It’s ironic really – we intuitively know that to solve complex problems we need to take an iterative and incremental approach. From writing an article to painting a picture to writing a song – you iterate and increment. Sometimes it’s quick and easy – sometimes you just want to give up.

But software? That’s easy! Just pull up a Gantt chart and we have it in the bag. Connect our Tayloristic siloes together and bingo – we have the delivery date! What could go wrong? That’s why it’s called a software factory, right?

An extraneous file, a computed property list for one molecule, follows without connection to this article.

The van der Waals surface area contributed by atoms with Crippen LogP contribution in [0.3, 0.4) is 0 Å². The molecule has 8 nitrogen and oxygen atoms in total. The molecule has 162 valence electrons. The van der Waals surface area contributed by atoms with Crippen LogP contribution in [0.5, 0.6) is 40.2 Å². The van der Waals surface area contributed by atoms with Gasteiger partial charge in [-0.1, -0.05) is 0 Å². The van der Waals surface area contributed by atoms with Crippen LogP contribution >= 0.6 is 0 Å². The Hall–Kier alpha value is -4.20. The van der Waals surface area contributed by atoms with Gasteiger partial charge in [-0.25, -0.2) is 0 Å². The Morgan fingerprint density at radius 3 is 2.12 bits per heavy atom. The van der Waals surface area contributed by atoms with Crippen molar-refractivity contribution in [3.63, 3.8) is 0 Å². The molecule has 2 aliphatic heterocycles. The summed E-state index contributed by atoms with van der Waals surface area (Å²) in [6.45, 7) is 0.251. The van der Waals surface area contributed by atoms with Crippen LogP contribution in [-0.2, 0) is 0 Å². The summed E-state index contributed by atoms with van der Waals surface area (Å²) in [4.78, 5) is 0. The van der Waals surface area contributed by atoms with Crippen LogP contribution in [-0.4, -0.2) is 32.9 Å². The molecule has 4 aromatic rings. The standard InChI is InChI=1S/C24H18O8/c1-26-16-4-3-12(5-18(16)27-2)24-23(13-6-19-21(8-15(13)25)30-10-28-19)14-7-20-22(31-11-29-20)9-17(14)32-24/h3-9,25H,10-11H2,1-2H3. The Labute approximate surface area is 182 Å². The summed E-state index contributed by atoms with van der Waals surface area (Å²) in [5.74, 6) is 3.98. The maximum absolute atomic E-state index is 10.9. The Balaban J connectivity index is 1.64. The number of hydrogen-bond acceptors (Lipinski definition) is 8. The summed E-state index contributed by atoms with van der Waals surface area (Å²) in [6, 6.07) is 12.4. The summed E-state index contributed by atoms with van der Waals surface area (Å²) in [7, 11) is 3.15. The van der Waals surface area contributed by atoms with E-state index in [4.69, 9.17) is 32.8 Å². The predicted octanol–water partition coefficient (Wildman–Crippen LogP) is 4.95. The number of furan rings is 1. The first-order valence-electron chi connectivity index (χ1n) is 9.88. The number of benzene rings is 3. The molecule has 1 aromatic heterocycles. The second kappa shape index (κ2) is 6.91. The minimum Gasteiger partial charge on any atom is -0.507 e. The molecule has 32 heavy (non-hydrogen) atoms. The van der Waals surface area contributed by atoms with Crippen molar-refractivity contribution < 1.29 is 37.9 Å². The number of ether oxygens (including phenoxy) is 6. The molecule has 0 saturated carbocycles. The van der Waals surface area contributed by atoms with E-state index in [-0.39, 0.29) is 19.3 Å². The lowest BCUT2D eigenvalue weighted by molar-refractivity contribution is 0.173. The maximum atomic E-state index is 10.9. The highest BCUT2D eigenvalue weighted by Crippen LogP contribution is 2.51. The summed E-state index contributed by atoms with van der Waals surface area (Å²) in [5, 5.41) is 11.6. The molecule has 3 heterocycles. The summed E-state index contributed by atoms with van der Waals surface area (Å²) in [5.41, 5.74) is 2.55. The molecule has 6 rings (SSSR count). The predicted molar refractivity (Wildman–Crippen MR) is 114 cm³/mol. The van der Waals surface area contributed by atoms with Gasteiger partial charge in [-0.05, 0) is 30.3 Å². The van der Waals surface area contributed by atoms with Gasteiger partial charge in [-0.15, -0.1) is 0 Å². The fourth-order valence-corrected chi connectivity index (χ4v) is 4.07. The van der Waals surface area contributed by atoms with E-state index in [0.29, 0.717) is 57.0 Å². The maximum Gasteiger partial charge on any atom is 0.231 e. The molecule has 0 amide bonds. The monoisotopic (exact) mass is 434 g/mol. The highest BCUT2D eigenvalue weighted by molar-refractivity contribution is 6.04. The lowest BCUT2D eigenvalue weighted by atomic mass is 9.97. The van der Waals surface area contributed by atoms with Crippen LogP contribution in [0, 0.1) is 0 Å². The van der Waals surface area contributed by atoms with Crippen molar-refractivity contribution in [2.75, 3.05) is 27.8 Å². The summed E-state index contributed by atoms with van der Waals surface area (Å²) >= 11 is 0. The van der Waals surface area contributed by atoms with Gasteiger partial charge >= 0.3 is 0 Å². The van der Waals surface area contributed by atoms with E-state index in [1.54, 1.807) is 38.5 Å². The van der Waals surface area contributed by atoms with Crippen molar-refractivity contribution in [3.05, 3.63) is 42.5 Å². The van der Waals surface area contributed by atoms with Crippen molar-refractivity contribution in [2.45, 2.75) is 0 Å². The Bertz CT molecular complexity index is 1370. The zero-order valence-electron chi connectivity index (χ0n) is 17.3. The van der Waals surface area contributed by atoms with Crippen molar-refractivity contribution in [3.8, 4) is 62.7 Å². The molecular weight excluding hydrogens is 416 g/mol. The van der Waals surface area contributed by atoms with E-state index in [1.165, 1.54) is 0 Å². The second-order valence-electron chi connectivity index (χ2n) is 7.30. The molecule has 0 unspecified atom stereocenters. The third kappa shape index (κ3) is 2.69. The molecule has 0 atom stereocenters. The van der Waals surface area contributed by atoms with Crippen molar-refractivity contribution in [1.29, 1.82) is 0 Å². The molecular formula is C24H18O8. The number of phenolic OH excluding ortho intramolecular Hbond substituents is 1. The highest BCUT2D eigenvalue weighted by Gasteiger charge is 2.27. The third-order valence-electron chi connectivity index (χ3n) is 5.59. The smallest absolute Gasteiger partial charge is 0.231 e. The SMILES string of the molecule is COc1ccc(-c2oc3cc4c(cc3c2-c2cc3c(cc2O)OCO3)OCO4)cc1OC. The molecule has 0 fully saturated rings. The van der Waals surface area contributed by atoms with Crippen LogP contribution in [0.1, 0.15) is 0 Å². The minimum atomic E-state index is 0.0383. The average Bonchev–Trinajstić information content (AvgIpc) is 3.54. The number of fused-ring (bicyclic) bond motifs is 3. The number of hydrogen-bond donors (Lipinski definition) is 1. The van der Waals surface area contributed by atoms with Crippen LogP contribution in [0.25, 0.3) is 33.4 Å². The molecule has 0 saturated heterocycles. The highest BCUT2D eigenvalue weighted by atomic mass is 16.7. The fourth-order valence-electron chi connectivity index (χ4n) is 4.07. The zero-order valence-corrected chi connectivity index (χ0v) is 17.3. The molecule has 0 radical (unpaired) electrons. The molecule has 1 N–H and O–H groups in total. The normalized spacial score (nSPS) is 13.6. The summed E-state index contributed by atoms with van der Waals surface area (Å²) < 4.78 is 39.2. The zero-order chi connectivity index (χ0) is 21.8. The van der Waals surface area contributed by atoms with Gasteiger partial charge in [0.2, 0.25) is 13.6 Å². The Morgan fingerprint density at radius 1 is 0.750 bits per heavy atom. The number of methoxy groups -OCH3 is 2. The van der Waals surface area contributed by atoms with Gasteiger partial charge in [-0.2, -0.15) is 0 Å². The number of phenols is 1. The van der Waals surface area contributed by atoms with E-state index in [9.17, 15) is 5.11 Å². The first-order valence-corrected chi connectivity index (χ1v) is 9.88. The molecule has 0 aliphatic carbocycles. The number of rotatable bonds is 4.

It’s never going to work for at least 2 reasons. Probably more, but 2 stick out:

  1. The written word is a piss-poor means of communicating requirements. There isn’t a software project out there, that hasn’t proved that a sentence can be interpreted in more than one way.
  2. People. They change their minds. Particularly when they see how their written words have been interpreted. Or how outdated their requirements have become – since they wrote them 6 months ago and waited another 6 to get them implemented.

So, every decent software project is complex. Which means it requires an iterative an incremental approach. Which means Waterfall can’t work (not that Royce ever recommended it). But, hey, who can expect a CFO to understand that?